Worthy Partner: The Papers of Martha Washington

By Joseph E. Fields; Martha Washington | Go to book overview
Save to active project

To Fanny Bassett Washington

Philadelphia June 30th 1794

My Dear Fanny

I am very glad to hear by your letter of the 23d that your children were all well - we have had rain almost every day these ten days, - The damp is very great hear Many people are complaining of tooth acks and swilled faces and violent colds Thank god we are tolarable well - Nelly has had the tooth ack which she is very subject to She has got better but it will return when she gets cold - She will not be perswaded to take care of herself - she is a pore thoughtless child -

I have been so unhappy about the Presidt that I did not know what to do with myself -he tells me in his letter of Wednesday that he is better, 1- I hope in god that he is so - if I could have come down with any conveniance - I should have set out the very hour I got the letter I hope and trust he is better and that he will soon be able to return hear again if he is not getting better my dear Fanny dont let me be deceved let me know his case and not say he is getting better if he is not - it would make me exceeding unhappy to be told or made to believe he is getting better if he is not - I besech you to let me now how he is as soon as you can and often, - if he is likely to be confined at mount vernon longer than was expected I will get into the stage or get stage horses and come down emidately to you, - I very sincearly wish you may find the House in town as agreable as you wish - in every stage of our life we find trouble wheather you will find more in house keeping than living in any other way must be left to time as you cannot judge befour you try which will be the most agreable to you - Maria and Fayette are boath old enough to go to school 2 - my love to the children in which Nelly and Washington join me that you may enjoy every happyness is the sincear wish of you ever affectionate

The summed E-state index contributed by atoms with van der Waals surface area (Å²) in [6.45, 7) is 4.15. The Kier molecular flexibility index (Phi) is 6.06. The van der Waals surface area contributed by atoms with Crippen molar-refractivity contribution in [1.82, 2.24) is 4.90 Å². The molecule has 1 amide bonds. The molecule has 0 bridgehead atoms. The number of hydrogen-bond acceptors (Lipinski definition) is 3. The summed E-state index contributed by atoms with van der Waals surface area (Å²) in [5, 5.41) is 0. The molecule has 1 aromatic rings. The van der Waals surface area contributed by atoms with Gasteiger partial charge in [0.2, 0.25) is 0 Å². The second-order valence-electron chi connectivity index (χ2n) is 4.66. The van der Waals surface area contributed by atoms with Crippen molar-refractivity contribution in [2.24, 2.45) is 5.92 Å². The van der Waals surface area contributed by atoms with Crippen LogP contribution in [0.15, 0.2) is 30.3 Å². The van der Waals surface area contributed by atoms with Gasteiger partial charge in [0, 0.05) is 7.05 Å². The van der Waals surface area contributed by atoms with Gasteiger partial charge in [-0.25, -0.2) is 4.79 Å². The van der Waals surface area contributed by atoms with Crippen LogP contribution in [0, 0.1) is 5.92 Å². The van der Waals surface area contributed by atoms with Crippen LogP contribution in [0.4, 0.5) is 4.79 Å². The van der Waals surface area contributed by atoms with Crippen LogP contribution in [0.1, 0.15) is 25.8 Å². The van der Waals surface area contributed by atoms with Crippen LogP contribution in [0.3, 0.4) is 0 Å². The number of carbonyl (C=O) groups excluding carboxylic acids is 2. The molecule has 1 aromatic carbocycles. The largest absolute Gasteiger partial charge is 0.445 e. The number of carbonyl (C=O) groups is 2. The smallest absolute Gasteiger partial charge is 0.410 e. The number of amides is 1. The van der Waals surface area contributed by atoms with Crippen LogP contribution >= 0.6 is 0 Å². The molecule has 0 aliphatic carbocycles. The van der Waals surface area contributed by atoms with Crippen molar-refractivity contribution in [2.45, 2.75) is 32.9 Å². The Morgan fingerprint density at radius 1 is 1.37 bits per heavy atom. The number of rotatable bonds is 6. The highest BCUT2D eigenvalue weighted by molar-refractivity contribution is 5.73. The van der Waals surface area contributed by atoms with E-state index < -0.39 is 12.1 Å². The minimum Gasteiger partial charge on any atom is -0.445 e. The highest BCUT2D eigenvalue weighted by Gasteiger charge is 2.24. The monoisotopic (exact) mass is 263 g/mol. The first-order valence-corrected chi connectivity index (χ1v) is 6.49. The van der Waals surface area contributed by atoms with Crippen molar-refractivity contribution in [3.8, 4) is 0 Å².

M Washington

ALS. Courtesy of Forest Lawn Memorial - Park and Mortuary, Glendale, California.

1.
While riding horseback to the falls and locks of the Potomac on Sunday, June 22nd, his horse stumbled on the rocks. To avoid a fall of the horse and himself onto the rocks, he suffered a severe strain of the muscles of his back. GW to Henry Knox, June 25, 1794. Writings, 33:411.
2.
Anna Maria Washington and her brother, George Fayette Washington. They were the children of Fanny Bassett Washington and her deceased husband, George Augustine Washington.

-270-

Notes for this page

Add a new note
If you are trying to select text to create highlights or citations, remember that you must now click or tap on the first word, and then click or tap on the last word.
One moment ...
Project items

Items saved from this book

This book has been saved
Highlights (0)
Some of your highlights are legacy items.

Highlights saved before July 30, 2012 will not be displayed on their respective source pages.

You can easily re-create the highlights by opening the book page or article, selecting the text, and clicking “Highlight.”